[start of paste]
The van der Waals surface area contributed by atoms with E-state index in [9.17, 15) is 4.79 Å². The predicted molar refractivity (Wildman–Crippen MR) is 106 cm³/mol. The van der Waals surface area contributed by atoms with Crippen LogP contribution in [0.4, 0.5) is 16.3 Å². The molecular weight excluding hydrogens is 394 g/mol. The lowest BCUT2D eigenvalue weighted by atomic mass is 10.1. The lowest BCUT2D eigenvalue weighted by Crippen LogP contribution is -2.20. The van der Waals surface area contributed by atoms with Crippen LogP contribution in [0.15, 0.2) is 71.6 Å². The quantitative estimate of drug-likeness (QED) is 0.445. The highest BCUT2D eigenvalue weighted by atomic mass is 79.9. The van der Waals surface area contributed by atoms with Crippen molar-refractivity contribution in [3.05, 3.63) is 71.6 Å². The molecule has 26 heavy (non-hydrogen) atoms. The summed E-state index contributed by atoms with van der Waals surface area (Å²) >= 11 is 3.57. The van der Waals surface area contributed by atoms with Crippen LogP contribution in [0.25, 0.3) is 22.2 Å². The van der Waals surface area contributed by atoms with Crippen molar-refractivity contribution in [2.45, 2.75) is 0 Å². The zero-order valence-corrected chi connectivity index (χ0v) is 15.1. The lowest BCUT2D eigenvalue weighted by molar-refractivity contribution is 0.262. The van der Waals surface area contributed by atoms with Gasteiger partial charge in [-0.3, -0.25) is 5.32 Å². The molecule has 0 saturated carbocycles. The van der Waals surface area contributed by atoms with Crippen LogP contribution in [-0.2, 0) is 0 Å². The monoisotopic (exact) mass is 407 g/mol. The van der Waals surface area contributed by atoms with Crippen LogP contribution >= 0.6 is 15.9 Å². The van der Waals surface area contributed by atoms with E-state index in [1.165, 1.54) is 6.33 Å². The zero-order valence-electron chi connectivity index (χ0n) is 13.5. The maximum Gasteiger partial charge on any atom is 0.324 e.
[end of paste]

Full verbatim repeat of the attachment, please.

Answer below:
The van der Waals surface area contributed by atoms with E-state index in [9.17, 15) is 4.79 Å². The predicted molar refractivity (Wildman–Crippen MR) is 106 cm³/mol. The van der Waals surface area contributed by atoms with Crippen LogP contribution in [0.4, 0.5) is 16.3 Å². The molecular weight excluding hydrogens is 394 g/mol. The lowest BCUT2D eigenvalue weighted by atomic mass is 10.1. The lowest BCUT2D eigenvalue weighted by Crippen LogP contribution is -2.20. The van der Waals surface area contributed by atoms with Crippen LogP contribution in [0.15, 0.2) is 71.6 Å². The quantitative estimate of drug-likeness (QED) is 0.445. The highest BCUT2D eigenvalue weighted by atomic mass is 79.9. The van der Waals surface area contributed by atoms with Crippen molar-refractivity contribution in [3.05, 3.63) is 71.6 Å². The molecule has 26 heavy (non-hydrogen) atoms. The summed E-state index contributed by atoms with van der Waals surface area (Å²) >= 11 is 3.57. The van der Waals surface area contributed by atoms with Crippen LogP contribution in [0.25, 0.3) is 22.2 Å². The van der Waals surface area contributed by atoms with Crippen molar-refractivity contribution in [2.45, 2.75) is 0 Å². The zero-order valence-corrected chi connectivity index (χ0v) is 15.1. The lowest BCUT2D eigenvalue weighted by molar-refractivity contribution is 0.262. The van der Waals surface area contributed by atoms with Gasteiger partial charge in [-0.3, -0.25) is 5.32 Å². The molecule has 0 saturated carbocycles. The van der Waals surface area contributed by atoms with Crippen LogP contribution in [-0.2, 0) is 0 Å². The monoisotopic (exact) mass is 407 g/mol. The van der Waals surface area contributed by atoms with Crippen LogP contribution >= 0.6 is 15.9 Å². The van der Waals surface area contributed by atoms with E-state index in [1.165, 1.54) is 6.33 Å². The zero-order valence-electron chi connectivity index (χ0n) is 13.5. The maximum Gasteiger partial charge on any atom is 0.324 e.